Accordingly, it was in theory permissible for TDHS to offset its costs of recovering the AFDC overpayments against the overpayment recoveries themselves, and to return to ACF only the federal share of the "net amount" of overpayment recoveries. We nevertheless conclude for the reasons explained below that, under the circumstances of this case, TDHS must immediately repay the entire federal share of its AFDC overpayment recoveries without offset.

As indicated above, TDHS stated that it would offset recovery costs of $8,998,138 against $12,917,058 of AFDC overpayment recoveries. TDHS acknowledged, however, that it had previously charged its recovery costs to TANF (as ACF acknowledged was permissible). TDHS letter dated 9/29/04, attachments. There is no indication in the record that TDHS has requested a downward adjustment in its TANF grants for the relevant quarters in the amount of the recovery costs. TDHS therefore currently has no unreimbursed recovery costs which could be offset against its AFDC overpayment recoveries. TDHS in effect asked the Board to rule that TDHS need not repay the federal share of its overpayment recoveries based on TDHS's expectation that it will in the future have unclaimed recovery costs to offset against them. Such a ruling would be simply an advisory opinion since the issue is not presented on the facts of this case. The Board has consistently declined to issue advisory opinions. See, e.g., Colorado Dept. of Personnel & Administration, DAB No. 1872 (2003).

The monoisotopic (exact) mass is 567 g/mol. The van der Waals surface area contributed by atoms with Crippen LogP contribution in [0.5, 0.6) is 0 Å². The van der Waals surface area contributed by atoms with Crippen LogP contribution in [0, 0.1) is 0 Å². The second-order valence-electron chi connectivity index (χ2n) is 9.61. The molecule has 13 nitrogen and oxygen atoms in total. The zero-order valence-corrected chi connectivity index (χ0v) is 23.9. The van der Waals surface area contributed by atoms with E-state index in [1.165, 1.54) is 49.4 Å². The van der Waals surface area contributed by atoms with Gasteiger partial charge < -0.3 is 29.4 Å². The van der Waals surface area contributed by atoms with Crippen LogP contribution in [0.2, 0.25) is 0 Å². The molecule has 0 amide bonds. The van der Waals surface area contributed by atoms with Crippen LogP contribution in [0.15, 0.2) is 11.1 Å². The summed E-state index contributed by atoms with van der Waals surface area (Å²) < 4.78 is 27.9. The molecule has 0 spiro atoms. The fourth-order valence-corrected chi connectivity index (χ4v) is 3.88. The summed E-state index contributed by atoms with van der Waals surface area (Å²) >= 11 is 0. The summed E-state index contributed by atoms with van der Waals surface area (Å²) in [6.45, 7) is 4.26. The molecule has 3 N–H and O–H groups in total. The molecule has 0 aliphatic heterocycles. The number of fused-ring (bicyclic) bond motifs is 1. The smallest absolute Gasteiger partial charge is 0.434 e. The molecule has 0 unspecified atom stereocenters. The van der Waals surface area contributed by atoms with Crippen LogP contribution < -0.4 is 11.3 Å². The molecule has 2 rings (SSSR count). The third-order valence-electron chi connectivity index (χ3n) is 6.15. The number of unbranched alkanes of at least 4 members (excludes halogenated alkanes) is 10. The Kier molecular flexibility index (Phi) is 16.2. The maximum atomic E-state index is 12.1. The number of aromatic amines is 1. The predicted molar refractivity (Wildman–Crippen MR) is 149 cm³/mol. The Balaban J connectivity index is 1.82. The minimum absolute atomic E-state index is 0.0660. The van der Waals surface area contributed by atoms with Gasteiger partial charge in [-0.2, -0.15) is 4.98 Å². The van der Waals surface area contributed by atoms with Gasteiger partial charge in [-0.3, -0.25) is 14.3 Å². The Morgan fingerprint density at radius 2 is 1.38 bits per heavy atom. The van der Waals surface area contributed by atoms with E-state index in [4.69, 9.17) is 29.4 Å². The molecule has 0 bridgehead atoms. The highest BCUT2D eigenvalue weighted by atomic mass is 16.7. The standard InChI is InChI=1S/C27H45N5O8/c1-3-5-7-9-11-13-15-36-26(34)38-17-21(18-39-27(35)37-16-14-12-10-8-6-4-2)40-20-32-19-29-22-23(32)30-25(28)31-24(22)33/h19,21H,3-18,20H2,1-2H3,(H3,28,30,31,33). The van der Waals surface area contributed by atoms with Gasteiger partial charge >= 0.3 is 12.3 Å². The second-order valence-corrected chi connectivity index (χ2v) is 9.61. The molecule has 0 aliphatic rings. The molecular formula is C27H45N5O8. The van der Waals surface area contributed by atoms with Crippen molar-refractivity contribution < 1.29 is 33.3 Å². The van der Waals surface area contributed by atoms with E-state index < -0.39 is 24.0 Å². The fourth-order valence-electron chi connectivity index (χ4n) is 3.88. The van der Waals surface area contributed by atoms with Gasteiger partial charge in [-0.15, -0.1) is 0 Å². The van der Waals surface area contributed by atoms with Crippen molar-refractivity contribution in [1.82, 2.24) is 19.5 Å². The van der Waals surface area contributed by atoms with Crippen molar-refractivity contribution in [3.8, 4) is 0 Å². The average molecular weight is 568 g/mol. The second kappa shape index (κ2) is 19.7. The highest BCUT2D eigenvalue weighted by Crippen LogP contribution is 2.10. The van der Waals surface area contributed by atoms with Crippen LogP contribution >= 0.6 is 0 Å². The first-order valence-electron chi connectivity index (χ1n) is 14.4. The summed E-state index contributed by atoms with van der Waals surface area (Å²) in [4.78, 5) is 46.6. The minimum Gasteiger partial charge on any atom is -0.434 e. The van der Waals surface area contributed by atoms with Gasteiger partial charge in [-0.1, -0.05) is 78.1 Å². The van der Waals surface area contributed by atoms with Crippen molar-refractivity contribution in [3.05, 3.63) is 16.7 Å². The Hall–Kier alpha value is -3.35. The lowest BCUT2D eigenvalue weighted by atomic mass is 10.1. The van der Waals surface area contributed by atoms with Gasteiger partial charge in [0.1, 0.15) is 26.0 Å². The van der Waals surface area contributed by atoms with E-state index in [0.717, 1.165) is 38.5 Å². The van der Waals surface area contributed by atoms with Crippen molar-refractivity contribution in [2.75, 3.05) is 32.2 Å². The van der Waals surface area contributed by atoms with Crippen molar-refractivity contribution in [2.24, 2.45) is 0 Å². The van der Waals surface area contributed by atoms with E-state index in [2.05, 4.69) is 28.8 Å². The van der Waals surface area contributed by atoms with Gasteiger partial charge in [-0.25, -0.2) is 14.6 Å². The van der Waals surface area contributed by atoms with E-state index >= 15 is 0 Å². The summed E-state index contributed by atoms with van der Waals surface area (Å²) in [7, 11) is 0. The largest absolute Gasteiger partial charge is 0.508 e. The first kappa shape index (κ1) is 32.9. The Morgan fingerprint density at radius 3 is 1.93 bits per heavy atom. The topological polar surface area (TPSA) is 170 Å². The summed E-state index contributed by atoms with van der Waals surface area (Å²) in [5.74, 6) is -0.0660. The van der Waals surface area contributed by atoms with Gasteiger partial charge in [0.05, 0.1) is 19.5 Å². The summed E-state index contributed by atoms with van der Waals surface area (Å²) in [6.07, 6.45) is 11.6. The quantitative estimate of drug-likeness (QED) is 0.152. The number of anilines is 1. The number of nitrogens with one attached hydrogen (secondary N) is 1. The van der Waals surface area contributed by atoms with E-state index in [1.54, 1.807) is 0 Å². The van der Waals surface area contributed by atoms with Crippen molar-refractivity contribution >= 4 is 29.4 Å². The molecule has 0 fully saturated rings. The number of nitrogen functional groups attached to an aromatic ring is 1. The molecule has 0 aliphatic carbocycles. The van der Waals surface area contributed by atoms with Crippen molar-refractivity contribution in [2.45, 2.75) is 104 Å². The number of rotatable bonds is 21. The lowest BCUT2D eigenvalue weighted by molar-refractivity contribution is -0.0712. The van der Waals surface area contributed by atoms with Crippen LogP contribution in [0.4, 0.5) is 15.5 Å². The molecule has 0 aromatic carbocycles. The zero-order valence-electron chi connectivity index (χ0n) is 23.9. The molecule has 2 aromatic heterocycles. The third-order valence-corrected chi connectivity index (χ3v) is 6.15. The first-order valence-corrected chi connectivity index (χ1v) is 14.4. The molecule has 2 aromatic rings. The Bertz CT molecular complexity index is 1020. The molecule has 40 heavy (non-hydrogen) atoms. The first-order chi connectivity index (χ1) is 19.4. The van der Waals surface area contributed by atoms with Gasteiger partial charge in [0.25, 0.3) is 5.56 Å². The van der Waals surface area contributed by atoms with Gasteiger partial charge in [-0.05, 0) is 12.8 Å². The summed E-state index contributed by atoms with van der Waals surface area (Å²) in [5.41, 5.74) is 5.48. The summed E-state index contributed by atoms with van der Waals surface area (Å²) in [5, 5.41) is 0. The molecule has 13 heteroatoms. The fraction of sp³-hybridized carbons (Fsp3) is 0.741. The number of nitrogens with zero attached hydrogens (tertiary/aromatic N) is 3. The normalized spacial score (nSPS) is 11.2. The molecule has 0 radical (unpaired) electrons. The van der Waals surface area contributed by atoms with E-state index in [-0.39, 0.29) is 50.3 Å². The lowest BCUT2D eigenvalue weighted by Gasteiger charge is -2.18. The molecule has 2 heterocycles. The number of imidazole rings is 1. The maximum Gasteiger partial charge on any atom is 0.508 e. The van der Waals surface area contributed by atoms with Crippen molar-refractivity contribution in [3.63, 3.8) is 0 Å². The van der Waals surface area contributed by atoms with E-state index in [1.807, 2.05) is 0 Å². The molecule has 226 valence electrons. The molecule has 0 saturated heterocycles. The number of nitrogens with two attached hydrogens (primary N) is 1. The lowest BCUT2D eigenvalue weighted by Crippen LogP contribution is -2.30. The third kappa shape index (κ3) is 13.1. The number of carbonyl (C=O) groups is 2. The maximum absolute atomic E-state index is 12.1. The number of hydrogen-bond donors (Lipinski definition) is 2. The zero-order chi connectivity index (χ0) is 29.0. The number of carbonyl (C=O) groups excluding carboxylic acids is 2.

Furthermore, TDHS argued for more than simply an offset here: TDHS sought to reverse transactions and recharacterize funds in such as way as to put itself in the same posture as if it had used its AFDC recovery costs to offset its overpayment recoveries and repaid the net amount to ACF on a quarterly basis beginning in 1996. Specifically, TDHS proposed to reduce its TANF grant by $17,996,276 previously charged to that grant for recovery costs, thus making available unclaimed costs which it could offset against its AFDC overpayment recoveries. In addition, to avoid having to repay to ACF the TANF funds previously received for the recovery costs, TDHS proposed to charge to its TANF grant $17,996,276 of the $20,733,641 it claims to have expended for TANF benefits. TDHS letter dated 9/29/04, attachments. We agree with ACF, however, that--

[t]he issue before the Board is not whether the State could have taken a more advantageous approach to maximize its cash flow or minimize the draw-down rate of its TANF grant. ACF contends that the issue is whether the State properly allocated the federal funds it had at its disposal and how to adjust any discrepancies.

ACF letter dated 10/4/04, 2nd page.